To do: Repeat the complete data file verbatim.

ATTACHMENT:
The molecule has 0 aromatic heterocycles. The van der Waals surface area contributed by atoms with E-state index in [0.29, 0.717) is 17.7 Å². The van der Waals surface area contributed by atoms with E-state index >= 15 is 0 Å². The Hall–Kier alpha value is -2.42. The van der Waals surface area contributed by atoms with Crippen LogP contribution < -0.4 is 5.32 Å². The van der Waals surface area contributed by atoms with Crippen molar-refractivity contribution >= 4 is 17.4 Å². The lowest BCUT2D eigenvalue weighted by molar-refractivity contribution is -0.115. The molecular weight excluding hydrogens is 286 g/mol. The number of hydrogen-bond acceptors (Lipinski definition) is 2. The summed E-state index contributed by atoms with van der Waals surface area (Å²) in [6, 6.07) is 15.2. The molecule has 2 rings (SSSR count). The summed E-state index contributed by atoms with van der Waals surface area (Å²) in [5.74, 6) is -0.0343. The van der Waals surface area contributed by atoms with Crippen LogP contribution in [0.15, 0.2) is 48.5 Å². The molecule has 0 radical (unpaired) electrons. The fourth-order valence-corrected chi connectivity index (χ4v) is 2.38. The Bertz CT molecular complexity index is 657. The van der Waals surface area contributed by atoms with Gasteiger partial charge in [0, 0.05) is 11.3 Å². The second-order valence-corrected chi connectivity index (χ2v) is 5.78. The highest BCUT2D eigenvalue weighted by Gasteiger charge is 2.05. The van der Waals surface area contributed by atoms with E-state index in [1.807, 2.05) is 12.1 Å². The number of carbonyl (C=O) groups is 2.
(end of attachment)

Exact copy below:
The molecule has 0 aromatic heterocycles. The van der Waals surface area contributed by atoms with E-state index in [0.29, 0.717) is 17.7 Å². The van der Waals surface area contributed by atoms with E-state index >= 15 is 0 Å². The Hall–Kier alpha value is -2.42. The van der Waals surface area contributed by atoms with Crippen LogP contribution < -0.4 is 5.32 Å². The van der Waals surface area contributed by atoms with Crippen molar-refractivity contribution >= 4 is 17.4 Å². The lowest BCUT2D eigenvalue weighted by molar-refractivity contribution is -0.115. The molecular weight excluding hydrogens is 286 g/mol. The number of hydrogen-bond acceptors (Lipinski definition) is 2. The summed E-state index contributed by atoms with van der Waals surface area (Å²) in [6, 6.07) is 15.2. The molecule has 2 rings (SSSR count). The summed E-state index contributed by atoms with van der Waals surface area (Å²) in [5.74, 6) is -0.0343. The van der Waals surface area contributed by atoms with Crippen LogP contribution in [0.15, 0.2) is 48.5 Å². The molecule has 0 radical (unpaired) electrons. The fourth-order valence-corrected chi connectivity index (χ4v) is 2.38. The Bertz CT molecular complexity index is 657. The van der Waals surface area contributed by atoms with Gasteiger partial charge in [0, 0.05) is 11.3 Å². The second-order valence-corrected chi connectivity index (χ2v) is 5.78. The highest BCUT2D eigenvalue weighted by Gasteiger charge is 2.05. The van der Waals surface area contributed by atoms with E-state index in [1.807, 2.05) is 12.1 Å². The number of carbonyl (C=O) groups is 2.